2. Level 1: Outpatient rehab
  3. Level 2.1: Intensive outpatient program and level 2.5: Partial hospitalization program
  4. Level 3: Inpatient or residential rehab
  5. Level 4: Intensive inpatient rehab

Inpatient rehab, otherwise known as residential rehab, is the most intensive type of addiction treatment commonly offered by rehabs in Indiana.

Most treatment centers in the Hoosier State deliver the following inpatient program:

  • 30-day rehab
  • 60-day rehab
  • 90-day rehab

Inpatient rehab in Indiana is usually advisable for:

  • Moderate or severe addictions.
  • Dual diagnosis.
  • For people with volatile home environments.

You will stay at the Indiana treatment facility from detox to discharge.

Whether you require inpatient or outpatient rehab, you will have access to the same services and interventions highlighted above.

Research illustrates that most mild addiction respond just as well to treatment in an outpatient setting. Outpatient rehab involves therapy sessions schedule on weekdays at a treatment center in Indiana. Between sessions, you return home.

Most of the best Indiana rehabs offer the following outpatient programming:

  1. OPs: traditional outpatient programs (up to 3 hours of therapy sessions per week).
  2. IOPs: intensive outpatient programs (up to 15 hours of therapy sessions per week).
  3. PHPs: partial hospitalization programs (up to 35 hours of therapy sessions per week).

Outpatient rehab in Indiana is usually advisable for:

  • Mild addictions.
  • Transitioning from residential rehab.
  • A flexible, affordable approach to Indiana rehab.
  • Those with a strong commitment to sobriety.


Recovery from addiction is a lifelong journey that begins with detox and treatment in an inpatient or outpatient Indiana rehab.

You will have access to the pharmacological and behavioral treatments outlined above. You will also spend time in rehab engaged with both individual and group counseling sessions. One-to-one sessions offer a more personalized process, while group sessions expose you to the peer support of others undergoing similar experiences in an Indiana rehab.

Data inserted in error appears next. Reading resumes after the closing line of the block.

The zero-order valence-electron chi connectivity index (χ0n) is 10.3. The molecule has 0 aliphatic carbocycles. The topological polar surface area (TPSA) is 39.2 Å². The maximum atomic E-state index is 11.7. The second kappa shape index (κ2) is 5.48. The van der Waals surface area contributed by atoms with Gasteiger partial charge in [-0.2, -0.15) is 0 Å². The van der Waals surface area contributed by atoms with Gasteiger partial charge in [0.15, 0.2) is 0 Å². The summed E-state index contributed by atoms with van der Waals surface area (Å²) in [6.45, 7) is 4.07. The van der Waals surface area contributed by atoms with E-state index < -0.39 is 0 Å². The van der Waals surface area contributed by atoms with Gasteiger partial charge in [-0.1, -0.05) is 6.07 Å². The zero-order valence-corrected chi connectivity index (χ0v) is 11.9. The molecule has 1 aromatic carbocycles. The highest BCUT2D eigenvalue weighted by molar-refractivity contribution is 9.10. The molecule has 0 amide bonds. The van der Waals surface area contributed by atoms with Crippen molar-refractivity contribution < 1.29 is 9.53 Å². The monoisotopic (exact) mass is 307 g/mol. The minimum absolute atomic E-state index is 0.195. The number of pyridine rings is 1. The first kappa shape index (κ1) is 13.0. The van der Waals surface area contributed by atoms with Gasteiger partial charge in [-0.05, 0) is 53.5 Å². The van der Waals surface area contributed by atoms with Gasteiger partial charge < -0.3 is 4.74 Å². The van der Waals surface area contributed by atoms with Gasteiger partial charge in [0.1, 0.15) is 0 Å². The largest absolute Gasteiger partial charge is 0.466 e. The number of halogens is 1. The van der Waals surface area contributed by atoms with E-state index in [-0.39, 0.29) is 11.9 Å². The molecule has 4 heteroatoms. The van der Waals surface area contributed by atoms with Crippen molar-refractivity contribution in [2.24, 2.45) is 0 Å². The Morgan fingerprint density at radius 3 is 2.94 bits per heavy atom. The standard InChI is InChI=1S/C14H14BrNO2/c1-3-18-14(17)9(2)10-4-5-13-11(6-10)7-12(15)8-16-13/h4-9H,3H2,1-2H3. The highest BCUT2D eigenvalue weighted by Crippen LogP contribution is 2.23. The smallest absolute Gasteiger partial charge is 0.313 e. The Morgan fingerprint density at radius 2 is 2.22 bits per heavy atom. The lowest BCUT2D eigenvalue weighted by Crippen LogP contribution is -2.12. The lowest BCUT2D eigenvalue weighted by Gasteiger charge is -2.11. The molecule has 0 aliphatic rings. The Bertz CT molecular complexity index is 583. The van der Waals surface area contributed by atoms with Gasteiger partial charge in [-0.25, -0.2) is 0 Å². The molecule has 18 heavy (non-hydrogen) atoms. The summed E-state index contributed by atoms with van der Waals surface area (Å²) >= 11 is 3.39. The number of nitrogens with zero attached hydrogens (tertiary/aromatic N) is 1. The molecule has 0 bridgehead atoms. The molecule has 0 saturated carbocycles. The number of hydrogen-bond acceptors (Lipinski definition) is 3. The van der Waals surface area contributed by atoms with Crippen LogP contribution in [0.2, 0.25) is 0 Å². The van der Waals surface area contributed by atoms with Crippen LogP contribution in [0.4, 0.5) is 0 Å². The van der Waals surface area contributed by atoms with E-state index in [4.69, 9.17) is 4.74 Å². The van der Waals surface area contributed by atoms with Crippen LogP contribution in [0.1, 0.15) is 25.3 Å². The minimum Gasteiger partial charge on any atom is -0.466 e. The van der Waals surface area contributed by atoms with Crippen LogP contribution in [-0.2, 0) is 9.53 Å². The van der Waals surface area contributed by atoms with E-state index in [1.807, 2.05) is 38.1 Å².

Most of the best Indiana rehabs will also provide a variety of holistic therapies and activities. Holistic treatments are designed to supplement the EBTs (evidence-based treatments) used in rehabs throughout the Hoosier State.

Some of the most popular activities found in rehabs in Indiana are:

  • Mindfulness
  • Meditation
  • Guided meditation
  • EMDR therapy
  • Tai chi
  • Yoga
  • Art therapy
  • Music therapy
  • Sports and exercise
  • Acupuncture
  • Hiking
  • Cycling
  • Surfing
  • Biochemical restoration
  • Nutritional therapy
  • Animal-assisted therapy
  • Climbing
  • Massage

If you participate in activities like this during your stay at an Indiana drug and alcohol rehab, you’ll start to develop healthier and more productive habits, beneficial as you transition from treatment into sober living in the Hoosier State.

Drug Rehab FAQ

Does Indiana accept Medicaid?

Eligibility for Indiana Medicaid hinges on residency of the state, a need for affordable health care, and a low income. If you meet the criteria, you may find Medicaid covers the costs of drug and alcohol rehab in Indiana. 203 Indiana rehabs accept Medicaid.

Are there outpatient options in Indiana?

Of the 263 Indiana drug and alcohol rehabs, 242 rehabs offer outpatient treatment.

What areas have the most treatment centers in Indiana?

You will find many Indiana drug and alcohol rehabs located in Indianapolis, the state’s capital city. There are also plenty of treatment facilities in rural areas like Fort Wayne and Lafayette.

What can you do in Indiana?

If you are heading to rehab in Indiana from out of state, there are plenty of hiking and biking trails. Incorporating more exercise into your sober routine delivers many benefits. The Children’s Museum of Indiana is the world’s biggest museum for kids set on five floors and eleven galleries. With waterfalls like Cataract Falls, Lake Michigan and idyllic State Parks, ease into sober living in Indiana.